This post is typed verbatim from Etiquette Guide to Japan: Know the Rules... that Make the Difference, with authors' notes at the bottom.
From the earliest times, bowing (ojigi) has been the Japanese method of expressing greetings, saying farewell, paying respect, apologizing, showing humility, and indicating understanding and acceptance. The custom, which is common to many societies, no doubt had its origins in the animalistic behaviour of demonstrating submissiveness by dropping to the ground or lowering the head to avoid conflict with a stronger adversary. In particular, it likely became an institutionalized form of etiquette in religiously oriented societies where such behaviour was considered proper when in the presence of deities and their earthly representatives.
As with so many other behavioural traits, the Japanese took the practice of bowing much further than most people, developing it to a fine art and making it the only acceptable act in many different societal situations. During feudal times, failing to bow at the expected time or bowing improperly to a samurai or lord could result in a death sentence, sometimes carried out on the spot.
In earlier years, training in bowing began before babies could walk. In fact, their mothers and others would push their heads and trunks down repeatedly on the numerous daily occasions when bowing was the proper protocol. By the time children had reached school age, bowing was automatic, almost instinctive. The educational system and the maturing process honed bowing know-how, making it an integral part of the Japanese personality and character.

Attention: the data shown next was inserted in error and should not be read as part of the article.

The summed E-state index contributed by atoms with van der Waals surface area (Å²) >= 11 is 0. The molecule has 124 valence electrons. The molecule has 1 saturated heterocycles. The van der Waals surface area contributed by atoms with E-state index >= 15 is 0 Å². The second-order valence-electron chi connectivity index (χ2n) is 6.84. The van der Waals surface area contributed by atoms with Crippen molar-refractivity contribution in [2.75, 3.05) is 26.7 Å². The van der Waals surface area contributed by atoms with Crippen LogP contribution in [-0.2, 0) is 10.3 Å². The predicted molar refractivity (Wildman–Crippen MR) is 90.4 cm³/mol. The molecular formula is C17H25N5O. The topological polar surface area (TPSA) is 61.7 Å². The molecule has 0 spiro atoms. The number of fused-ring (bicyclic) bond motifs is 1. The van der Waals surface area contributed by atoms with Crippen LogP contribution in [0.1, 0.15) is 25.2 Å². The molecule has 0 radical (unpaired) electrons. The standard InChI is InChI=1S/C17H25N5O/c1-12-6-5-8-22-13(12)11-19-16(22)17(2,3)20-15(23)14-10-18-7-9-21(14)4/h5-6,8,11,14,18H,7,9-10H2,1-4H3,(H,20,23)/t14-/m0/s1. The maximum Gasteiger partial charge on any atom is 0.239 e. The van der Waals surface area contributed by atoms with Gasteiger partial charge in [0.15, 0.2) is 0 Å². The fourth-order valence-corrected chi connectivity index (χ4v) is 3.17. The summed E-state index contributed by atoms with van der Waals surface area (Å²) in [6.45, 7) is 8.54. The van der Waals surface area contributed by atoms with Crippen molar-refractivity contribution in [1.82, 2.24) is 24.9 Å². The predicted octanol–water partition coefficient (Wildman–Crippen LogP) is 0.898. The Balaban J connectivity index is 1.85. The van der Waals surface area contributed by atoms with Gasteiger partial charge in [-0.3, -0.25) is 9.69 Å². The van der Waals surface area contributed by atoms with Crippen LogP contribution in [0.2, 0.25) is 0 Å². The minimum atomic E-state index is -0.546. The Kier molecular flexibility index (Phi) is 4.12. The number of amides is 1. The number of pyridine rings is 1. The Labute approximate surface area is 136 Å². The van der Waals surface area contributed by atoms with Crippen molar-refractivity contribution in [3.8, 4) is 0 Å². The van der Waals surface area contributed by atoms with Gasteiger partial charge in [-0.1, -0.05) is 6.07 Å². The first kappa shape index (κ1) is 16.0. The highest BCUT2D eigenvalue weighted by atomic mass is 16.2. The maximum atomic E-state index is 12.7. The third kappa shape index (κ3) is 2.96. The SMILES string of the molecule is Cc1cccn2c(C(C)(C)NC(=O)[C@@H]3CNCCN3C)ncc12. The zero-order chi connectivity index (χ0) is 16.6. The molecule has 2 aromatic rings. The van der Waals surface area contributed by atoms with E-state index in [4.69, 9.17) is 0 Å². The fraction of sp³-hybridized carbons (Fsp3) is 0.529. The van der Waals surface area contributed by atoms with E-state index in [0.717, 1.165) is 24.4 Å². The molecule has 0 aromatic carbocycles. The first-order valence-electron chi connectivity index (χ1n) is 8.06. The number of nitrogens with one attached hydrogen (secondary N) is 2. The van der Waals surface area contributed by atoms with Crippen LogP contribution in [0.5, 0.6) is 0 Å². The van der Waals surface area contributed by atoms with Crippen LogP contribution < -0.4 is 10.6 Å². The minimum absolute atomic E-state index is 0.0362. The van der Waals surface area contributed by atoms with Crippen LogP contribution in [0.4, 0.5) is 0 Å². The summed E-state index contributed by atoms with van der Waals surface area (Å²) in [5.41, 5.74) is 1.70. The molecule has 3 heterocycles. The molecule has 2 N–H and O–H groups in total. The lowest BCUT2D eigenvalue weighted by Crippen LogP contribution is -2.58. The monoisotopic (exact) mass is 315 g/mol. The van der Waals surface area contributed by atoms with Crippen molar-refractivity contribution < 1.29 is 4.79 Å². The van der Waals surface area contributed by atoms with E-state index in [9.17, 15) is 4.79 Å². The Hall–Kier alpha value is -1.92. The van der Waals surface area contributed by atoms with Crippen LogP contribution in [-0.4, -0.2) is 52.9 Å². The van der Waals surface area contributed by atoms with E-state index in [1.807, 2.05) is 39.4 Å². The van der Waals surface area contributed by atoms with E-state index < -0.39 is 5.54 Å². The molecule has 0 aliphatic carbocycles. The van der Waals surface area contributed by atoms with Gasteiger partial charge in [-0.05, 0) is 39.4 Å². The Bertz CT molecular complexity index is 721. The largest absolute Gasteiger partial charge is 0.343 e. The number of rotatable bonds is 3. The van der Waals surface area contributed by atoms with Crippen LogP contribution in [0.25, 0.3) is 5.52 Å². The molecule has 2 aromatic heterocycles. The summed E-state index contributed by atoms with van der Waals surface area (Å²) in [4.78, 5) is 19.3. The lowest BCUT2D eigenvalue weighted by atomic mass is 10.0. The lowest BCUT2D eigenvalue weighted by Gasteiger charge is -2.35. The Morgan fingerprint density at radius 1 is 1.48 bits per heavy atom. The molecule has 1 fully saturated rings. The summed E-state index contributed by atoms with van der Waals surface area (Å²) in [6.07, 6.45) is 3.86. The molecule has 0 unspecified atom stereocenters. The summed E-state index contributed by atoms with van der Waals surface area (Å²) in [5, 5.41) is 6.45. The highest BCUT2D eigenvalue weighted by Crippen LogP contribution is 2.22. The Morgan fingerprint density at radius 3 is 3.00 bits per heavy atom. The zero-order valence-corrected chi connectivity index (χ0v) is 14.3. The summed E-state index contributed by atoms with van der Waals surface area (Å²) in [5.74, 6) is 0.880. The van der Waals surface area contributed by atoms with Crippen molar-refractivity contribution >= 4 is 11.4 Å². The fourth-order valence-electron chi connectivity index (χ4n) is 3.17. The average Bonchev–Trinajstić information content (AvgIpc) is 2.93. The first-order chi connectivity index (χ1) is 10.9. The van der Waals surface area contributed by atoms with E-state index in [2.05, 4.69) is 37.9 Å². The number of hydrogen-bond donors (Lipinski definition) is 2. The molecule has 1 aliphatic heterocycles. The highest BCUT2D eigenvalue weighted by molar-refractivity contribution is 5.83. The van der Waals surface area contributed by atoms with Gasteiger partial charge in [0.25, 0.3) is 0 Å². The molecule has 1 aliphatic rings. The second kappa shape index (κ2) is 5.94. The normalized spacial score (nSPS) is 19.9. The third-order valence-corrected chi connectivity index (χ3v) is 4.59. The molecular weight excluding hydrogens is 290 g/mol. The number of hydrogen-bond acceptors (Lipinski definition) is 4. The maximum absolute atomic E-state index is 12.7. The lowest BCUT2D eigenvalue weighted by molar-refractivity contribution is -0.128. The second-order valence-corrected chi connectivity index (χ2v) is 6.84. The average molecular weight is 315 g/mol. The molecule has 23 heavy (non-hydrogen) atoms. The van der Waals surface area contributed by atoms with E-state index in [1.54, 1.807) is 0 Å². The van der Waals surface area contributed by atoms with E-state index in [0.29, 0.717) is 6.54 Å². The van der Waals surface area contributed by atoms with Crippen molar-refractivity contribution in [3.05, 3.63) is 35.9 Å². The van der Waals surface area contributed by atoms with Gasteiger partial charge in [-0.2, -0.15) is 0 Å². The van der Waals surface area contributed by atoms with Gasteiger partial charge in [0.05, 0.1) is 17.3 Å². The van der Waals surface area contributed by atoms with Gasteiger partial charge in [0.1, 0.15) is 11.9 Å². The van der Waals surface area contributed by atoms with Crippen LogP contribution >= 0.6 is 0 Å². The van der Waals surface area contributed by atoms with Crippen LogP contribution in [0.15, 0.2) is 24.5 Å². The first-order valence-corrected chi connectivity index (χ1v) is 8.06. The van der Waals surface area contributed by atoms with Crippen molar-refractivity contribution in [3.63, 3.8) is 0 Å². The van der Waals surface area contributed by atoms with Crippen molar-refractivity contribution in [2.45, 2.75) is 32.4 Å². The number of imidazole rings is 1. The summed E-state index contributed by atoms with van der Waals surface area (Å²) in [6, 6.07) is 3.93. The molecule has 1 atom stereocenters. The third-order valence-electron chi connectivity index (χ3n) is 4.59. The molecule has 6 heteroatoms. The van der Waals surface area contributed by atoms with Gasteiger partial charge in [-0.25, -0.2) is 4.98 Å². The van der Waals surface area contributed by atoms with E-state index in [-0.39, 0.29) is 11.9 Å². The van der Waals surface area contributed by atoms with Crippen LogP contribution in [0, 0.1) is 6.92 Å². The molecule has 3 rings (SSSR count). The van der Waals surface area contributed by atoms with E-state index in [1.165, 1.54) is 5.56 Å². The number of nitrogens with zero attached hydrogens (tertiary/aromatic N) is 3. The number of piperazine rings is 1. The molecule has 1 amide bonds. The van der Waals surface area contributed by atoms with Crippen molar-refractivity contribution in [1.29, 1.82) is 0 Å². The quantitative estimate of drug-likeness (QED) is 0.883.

There are three specific types of bow: the light bow, the medium bow, and the deep bow. The latter, called sai-keirei, or "highest form of salutation", was commonly used during the shogunate period (1192-1868), but following the downfall of the last shogun in 1868, it was for the most part used only toward the emperor.
With the democratization of Japan following the end of World War II, the emperor renounced his divinity, and the use of the sai-keirei to pay obeisance to him gradually declined. Except for traditionalists- who are usually elderly- he is now treated like any other dignitary, i.e, when greeting him a medium bow has come to be entirely proper.
With the medium or formal bow the arms are extended downward with the hands resting on the legs above the knees. The body is then bent to about a forty-five-degree angle. The longer the bow is held the more meaning it has. In a normal situation it is only held for only two or three seconds.
With the light bow, the one most often used today, the body is bent to about a twenty-degree angle and the bow is held for only a second or so. The hands should be down at the sides when executing a light bow, but there are numerous occasions when this is impractical, such as when you are carrying something. The position of the hands has thus become more or less incidental, although it is polite to make an effort to bring them down to your sides.